“We have to race it blind . . . we don’t get a chance to practice it,” Hayward said of competition courses.
All he can do is look at the rapids, assess how the water is moving and map out what he thinks the fastest route through the 18 to 24 gates will be.
Then, he has to calculate the odds. The fastest line — it usually takes elite men approximately 90 seconds — often comes with risky angle, where the slightest mistake means a missed gate and precious lost time.
A week ago, in the last World Cup of the season, Hayward was on a top-three time in the semi-final run until his paddle got stuck in a crack.
“It was a heartbreaking move . . . I ended up coming last.”
His world ranking heading into the race was 10th and he could have jumped to fifth if he’d managed those last few seconds differently, he said. Instead, because that race was worth the double points, he dropped to 24th.
The Canadian’s kayaking career began in 2002 when he took up the team sport of kayak polo in his hometown of Edmonton. At the 2004 Alberta Summer Games, at the age of 14, he was introduced to the slalom event. He took to it immediately, and by the time he was 18 he was on the senior national team.
“Since 2002, I’ve probably taken more paddle strokes than footsteps,” Hayward said.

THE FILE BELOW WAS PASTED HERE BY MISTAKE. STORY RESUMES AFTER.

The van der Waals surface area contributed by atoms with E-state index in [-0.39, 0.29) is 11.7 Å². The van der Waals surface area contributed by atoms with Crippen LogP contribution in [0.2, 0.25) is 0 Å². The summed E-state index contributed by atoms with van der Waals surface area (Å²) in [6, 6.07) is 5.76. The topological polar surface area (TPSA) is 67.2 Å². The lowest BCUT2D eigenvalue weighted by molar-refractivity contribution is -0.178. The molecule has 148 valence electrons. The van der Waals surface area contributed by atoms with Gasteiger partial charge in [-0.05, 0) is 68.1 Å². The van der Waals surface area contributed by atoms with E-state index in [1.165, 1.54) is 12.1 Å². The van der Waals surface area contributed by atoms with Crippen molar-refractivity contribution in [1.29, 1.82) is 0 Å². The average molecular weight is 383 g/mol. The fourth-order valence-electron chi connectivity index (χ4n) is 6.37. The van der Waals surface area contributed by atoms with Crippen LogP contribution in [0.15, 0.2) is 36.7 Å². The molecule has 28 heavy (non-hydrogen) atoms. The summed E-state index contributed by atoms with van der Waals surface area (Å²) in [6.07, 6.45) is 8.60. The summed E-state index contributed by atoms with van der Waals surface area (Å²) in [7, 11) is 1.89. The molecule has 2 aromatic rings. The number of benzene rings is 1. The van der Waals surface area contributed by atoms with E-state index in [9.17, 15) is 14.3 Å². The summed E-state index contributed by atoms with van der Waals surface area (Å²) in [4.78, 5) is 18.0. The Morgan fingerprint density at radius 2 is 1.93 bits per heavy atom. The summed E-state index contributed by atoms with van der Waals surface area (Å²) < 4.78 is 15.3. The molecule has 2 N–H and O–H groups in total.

He has struggled with injuries in both shoulders and, after he missed the 2012 London Olympics, opted to have surgery on his left shoulder.
After six months of recovery out of the boat he came back, surprising himself with three top-15 finishes.
“That was with no training, just having a body that didn’t hurt,” he said.
This year he raised his game again, making two World Cup finals, finishing seventh and ninth.
Hayward is convinced that spending more time training with the best paddlers in the world will get him those final few strokes he needs to make a podium.
That’s why his architecture degree is on hold (though he does hope he’ll finagle some credit for his van) and he plans to make the most of every moment he has leading into the 2016 Rio Olympics.
And he won’t just be working on the water. He’ll have to spend time raising money to finish his home on wheels, keep it on the road and buy groceries to fuel his 6,000-calorie training days.
“Sometimes it’s nice to dream of being fully funded, but I think it’s kind of cool to be roughing it and find really creative ways to make this work,” Hayward said.
“I’m excited by a lot of it. The website design, the video editing, building my own caravan, I think it’s building some really cool skills.”
And, as one of his videos shows, he can even flip under the water in his kayak and catch a fish with his bare hands.
His crowd-funding efforts at vanstarter.com haven’t attracted a $5,000 title sponsor for his van or even a $2,500 promotional sponsor yet, but his offers of everything from handmade cookbooks to kayak lessons have raised $10,000 from individuals.
“That’s the most mind-blowing thing,” he said. “It’s such an overwhelming thing to get so much support from people who are just excited by what I’m doing.”
Hayward is hoping his Hobbit van becomes his vehicle to Olympic glory.